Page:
Physical abuse is an act of another party involving contact intended to cause feelings of physical pain, injury, or other physical suffering or bodily harm. Physical abuse has been described among animals too, for example among the Adélie penguins. In most cases, children are the victims of physical abuse, but adults can be the sufferers too. Physically abused children are at risk for later interpersonal problems involving aggressive behavior, and adolescents are at a much greater risk for substance abuse. In addition, symptoms of depression, emotional distress, and suicidal ideation are also common features of people who have been physically abused. Studies have also shown that children with a history of physical abuse may meet DSM-IV-TR criteria for posttraumatic stress disorder (PTSD).
The causes of physical abuse against children are numerous but listed below are some of the common causes according to Mash and Wolfe.
- Many abusive and neglectful parents have had little exposure to positive parental models and supports.
- There is often a greater degree of stress in the family environment.
- Information-processing disturbances may cause maltreating parents to misperceive or mislabel their child's behavior, which leads to inappropriate responses.
- There is often a lack of awareness or understanding of developmentally appropriate expectations.
Forms of physical abuse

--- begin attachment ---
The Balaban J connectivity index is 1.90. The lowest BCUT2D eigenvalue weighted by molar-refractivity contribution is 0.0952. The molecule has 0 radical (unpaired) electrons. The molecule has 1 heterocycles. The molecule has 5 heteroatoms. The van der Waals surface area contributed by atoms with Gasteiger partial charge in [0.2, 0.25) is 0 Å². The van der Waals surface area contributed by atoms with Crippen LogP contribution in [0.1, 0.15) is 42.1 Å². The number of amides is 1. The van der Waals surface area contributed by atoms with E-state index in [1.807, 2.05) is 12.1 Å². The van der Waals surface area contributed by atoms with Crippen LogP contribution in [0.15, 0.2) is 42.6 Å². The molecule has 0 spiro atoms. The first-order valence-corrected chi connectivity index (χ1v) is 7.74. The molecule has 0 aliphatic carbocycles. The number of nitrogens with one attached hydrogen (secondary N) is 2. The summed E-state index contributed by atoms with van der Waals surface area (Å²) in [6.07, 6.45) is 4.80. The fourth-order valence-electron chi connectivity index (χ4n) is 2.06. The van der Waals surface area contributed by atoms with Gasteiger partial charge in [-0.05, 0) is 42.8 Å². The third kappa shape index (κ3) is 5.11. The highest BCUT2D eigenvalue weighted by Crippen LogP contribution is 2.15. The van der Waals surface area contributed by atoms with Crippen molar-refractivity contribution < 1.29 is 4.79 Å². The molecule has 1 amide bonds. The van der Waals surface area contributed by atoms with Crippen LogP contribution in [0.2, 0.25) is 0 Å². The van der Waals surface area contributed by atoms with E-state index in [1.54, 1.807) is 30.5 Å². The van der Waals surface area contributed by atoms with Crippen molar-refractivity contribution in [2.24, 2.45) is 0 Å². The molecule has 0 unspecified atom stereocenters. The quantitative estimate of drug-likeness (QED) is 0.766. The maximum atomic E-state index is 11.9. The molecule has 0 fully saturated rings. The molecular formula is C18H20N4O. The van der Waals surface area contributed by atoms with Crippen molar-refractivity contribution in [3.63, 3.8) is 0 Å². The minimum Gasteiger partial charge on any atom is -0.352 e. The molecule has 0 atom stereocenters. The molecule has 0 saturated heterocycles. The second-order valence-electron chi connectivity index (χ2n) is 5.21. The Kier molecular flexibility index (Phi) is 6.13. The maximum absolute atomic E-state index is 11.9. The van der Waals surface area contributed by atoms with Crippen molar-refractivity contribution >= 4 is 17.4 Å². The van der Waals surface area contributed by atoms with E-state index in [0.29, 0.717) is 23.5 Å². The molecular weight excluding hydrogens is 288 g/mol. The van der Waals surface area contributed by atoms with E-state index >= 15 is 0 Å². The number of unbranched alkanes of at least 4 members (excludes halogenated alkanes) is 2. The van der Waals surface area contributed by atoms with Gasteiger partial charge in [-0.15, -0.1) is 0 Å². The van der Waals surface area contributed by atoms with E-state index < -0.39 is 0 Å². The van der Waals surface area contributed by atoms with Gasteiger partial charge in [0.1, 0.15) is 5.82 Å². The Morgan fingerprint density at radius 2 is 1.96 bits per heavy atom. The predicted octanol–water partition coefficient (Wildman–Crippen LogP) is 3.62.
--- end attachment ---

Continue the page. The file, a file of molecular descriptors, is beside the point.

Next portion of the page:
Consensual physical abuse 
Consensual physical abuse is a common component of erotic humiliation and BDSM.
Seeking treatment is unlikely for a majority of people that are physically abused, and the ones who are seeking treatment are usually under some form of legal constraint. The prevention and treatment options for physically abused children include: enhancing positive experiences early in the development of the parent-child relationship, change how parents teach, discipline, and attend to their children, receive cognitive behavioral therapy (CBT), which specifically targets anger patterns and distorted beliefs, and receive training that focuses on parenting skills and expectations. This may include training in social competence and management of daily demands. Although these treatment and prevention strategies are to help children and parents of children who have been abused, some of these methods can also be applied to adults who have physically abused.
See also 
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